A knowledge of materials used in Textile objects and their history is the basis of sound conservation and is essential to Textile Historians and Conservators alike.
This knowledge may be gained in part from tutors and colleagues but in the main the study of books and the examination of a wide range of objects provides the answer to this fundamental need.
The Centre has, of course, many knowledgable people who are keen to pass on all they know. It also has a Library and a Reference Collection of Textile objects.
It is no accident that the Library and the Reference Collection are placed side-by-side in the Centre, because their educational functions are complementary. Together they are designed to form a foundation for our academic and practical work. We are determined to reinforce these valuable assets to serve the needs of students and textile conservation generally in a more effective way.
We wish to expand and, as far as possible, interlink these two facilities. In this way we will meet the increasing demand for our educational activities in an environment where technology, science and general knowledge of Textile conservation is expanding rapidly.
The nucleus of the Centre’s Library consists of books, articles and conference papers collected over many years by Karen Finch.
These concentrate on the history of textile techniques and technology and on the development of textiles for dress and furnishings. Around this nucleus the library has grown and expanded, and now contains additional sections on history, iconography, pictorial representations of textiles, documentation processes, conservation science and conservation records of the work done at the Centre since being formed in 1975.
The re-organisation of the library in its new location is virtually complete. We must keep pace with changes and the results of research. More books are needed to fill “gaps” in the information we need. The matter of cross-referencing our books and records to the objects we have is dealt with in the section of this paper concerning the Reference Collection which follows:
From the beginning the Centre has made use of a reference collection of objects to illustrate lectures on textile history and for the study of textiles generally. It is essentially a working collection that is meant to be handled. It is from the collection that first year students get their introduction to practical conservation, including the handling and storage of historic textiles in a museum environment. From the collection they learn the varying methods of conservation demanded by each piece and since earlier methods of conservation and repair can be examined, a lifetime’s experience may be condensed into the few terms of the Diploma Course. The collection also supplies the necessary material for research into the processes of decay and the recognition of fibres, dyestuffs and finishing treatments which are the common denominators of most textiles.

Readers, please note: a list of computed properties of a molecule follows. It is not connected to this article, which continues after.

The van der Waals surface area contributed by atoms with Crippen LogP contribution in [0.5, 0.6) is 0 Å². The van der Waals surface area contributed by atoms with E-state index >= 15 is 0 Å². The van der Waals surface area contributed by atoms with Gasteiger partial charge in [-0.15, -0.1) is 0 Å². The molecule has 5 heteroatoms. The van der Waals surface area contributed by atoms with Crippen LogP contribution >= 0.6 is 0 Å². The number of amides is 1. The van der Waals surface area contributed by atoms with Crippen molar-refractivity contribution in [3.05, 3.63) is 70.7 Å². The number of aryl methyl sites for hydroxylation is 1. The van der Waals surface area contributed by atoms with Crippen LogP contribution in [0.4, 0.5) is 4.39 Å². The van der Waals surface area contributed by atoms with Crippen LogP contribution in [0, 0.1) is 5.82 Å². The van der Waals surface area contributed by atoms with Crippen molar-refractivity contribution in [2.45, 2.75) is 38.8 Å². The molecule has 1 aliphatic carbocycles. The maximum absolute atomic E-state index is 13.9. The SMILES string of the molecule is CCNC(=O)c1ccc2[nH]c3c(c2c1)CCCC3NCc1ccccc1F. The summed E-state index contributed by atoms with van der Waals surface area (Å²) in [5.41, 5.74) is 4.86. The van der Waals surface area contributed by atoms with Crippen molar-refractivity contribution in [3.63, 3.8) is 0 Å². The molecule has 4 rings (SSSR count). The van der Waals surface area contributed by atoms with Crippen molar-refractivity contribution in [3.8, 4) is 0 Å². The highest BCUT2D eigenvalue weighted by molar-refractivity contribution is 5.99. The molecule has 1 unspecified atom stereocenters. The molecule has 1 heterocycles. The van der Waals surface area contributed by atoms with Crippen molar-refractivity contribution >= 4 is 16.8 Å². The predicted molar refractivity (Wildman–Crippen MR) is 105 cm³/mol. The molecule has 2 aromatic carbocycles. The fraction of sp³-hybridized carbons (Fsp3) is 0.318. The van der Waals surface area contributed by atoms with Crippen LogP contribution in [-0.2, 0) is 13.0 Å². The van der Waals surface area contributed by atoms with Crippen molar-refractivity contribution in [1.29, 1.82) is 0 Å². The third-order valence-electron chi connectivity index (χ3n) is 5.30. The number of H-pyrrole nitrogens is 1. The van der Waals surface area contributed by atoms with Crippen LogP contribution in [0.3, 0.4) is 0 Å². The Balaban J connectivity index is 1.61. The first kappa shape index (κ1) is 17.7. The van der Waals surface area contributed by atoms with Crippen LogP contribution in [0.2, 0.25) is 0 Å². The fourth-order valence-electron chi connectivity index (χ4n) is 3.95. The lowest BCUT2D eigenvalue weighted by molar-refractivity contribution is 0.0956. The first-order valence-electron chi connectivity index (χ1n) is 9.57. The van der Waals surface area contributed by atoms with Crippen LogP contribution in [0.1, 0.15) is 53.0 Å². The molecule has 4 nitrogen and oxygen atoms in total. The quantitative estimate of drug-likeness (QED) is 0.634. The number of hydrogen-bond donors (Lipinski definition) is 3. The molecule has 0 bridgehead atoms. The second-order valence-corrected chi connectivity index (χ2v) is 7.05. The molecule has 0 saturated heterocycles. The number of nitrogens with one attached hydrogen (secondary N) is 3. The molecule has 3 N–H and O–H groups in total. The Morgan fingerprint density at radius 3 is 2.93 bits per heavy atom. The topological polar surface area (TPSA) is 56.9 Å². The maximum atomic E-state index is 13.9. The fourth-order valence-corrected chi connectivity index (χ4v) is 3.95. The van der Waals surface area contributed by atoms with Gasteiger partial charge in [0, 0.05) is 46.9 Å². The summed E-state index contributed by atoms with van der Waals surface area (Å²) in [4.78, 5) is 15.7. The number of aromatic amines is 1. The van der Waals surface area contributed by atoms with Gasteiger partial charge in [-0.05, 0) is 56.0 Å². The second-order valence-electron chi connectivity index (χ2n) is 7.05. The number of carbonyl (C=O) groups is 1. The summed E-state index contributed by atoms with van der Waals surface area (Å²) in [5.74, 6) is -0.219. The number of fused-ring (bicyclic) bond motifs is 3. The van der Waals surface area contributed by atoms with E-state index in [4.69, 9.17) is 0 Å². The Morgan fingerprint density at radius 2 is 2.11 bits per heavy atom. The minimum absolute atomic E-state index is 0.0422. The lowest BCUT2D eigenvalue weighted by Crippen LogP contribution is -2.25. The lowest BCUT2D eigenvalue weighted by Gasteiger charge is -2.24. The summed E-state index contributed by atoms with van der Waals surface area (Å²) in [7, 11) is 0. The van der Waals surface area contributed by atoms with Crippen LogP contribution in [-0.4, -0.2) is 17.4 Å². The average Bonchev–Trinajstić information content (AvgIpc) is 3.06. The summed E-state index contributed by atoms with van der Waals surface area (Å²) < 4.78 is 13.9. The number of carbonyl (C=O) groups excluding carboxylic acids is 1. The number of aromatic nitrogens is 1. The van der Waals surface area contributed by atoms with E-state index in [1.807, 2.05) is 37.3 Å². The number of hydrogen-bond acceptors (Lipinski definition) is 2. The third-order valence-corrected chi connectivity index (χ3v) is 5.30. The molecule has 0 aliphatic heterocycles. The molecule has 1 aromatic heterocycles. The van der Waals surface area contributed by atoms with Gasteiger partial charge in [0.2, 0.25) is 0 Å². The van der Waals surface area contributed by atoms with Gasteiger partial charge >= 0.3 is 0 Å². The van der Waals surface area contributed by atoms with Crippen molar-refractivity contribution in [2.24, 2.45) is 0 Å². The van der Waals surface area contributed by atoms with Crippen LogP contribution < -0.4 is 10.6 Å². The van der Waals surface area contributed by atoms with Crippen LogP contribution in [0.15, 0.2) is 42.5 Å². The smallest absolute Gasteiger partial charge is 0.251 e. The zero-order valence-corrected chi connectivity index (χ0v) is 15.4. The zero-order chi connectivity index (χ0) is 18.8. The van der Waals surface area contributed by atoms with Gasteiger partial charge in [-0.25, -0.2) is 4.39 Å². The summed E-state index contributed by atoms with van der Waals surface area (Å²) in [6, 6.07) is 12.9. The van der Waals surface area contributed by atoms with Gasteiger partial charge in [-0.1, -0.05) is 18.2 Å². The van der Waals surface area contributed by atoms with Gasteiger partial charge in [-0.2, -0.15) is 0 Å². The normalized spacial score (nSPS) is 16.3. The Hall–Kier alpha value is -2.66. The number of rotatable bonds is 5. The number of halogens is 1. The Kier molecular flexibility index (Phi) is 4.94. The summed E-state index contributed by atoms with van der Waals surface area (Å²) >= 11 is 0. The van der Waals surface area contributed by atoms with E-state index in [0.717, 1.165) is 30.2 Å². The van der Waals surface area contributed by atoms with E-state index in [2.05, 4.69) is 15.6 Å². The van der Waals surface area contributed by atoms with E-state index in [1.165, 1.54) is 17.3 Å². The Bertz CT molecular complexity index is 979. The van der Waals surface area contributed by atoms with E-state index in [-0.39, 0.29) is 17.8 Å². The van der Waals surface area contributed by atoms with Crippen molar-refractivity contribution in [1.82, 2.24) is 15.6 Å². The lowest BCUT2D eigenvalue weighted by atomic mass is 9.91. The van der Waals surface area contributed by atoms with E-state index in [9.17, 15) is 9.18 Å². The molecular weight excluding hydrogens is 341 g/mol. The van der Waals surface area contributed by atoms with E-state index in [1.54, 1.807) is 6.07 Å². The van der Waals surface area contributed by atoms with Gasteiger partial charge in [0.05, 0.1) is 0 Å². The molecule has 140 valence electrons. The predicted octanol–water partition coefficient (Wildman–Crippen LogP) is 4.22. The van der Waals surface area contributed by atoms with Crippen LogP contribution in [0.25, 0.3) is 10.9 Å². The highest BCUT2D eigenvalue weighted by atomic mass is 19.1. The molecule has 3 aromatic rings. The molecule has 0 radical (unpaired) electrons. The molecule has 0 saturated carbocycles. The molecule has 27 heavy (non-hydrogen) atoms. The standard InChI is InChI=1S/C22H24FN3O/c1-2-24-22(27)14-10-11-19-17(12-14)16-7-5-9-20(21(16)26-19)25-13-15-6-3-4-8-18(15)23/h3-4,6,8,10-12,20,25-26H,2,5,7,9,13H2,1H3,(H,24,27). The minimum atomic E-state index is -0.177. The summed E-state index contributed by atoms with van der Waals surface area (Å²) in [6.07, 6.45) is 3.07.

The reference collection consisted initially of:
- Samplers to illustrate techniques of textile construction made by Karen Finch during her training in embroidery at Salling Ungdomsskole in Jebjerg and in weaving and design at Kunsthåndværkerskolen in Copenhagen. These were complemented with older pieces acquired for the purpose of teaching students about historic textiles in her workrooms at Ealing.
- Looms and other textile equipment acquired to introduce students to the techniques of spinning, weaving, lacemaking, embroidery, dyeing, printing and textile conservation.
In the course of time the collection came to include early repair patches from the back of objects removed prior to conservation and then donated by the owners. These patches make a history of their own and generate interest in both students and donors leading to gifts and bequests from many sources including collections that were specialising in one type of object only and therefore wished to part with other material.